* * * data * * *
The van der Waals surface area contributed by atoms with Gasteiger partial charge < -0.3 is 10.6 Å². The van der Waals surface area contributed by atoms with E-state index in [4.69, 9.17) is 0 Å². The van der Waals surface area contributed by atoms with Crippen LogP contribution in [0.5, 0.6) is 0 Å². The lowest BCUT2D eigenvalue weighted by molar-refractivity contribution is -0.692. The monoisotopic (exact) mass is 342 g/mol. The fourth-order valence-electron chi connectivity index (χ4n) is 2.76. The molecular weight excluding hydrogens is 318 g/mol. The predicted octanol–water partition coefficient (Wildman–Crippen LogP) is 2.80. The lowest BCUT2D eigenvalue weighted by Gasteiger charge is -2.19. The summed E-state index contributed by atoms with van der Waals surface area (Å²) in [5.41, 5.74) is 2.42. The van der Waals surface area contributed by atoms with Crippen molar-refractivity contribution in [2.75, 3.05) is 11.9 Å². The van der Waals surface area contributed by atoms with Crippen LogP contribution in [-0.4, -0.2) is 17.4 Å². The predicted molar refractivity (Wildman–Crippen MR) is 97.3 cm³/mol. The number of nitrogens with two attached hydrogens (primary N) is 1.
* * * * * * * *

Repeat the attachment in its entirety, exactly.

The van der Waals surface area contributed by atoms with Gasteiger partial charge < -0.3 is 10.6 Å². The van der Waals surface area contributed by atoms with E-state index in [4.69, 9.17) is 0 Å². The van der Waals surface area contributed by atoms with Crippen LogP contribution in [0.5, 0.6) is 0 Å². The lowest BCUT2D eigenvalue weighted by molar-refractivity contribution is -0.692. The monoisotopic (exact) mass is 342 g/mol. The fourth-order valence-electron chi connectivity index (χ4n) is 2.76. The molecular weight excluding hydrogens is 318 g/mol. The predicted octanol–water partition coefficient (Wildman–Crippen LogP) is 2.80. The lowest BCUT2D eigenvalue weighted by Gasteiger charge is -2.19. The summed E-state index contributed by atoms with van der Waals surface area (Å²) in [5.41, 5.74) is 2.42. The van der Waals surface area contributed by atoms with Crippen molar-refractivity contribution in [2.75, 3.05) is 11.9 Å². The van der Waals surface area contributed by atoms with Crippen LogP contribution in [-0.4, -0.2) is 17.4 Å². The predicted molar refractivity (Wildman–Crippen MR) is 97.3 cm³/mol. The number of nitrogens with two attached hydrogens (primary N) is 1.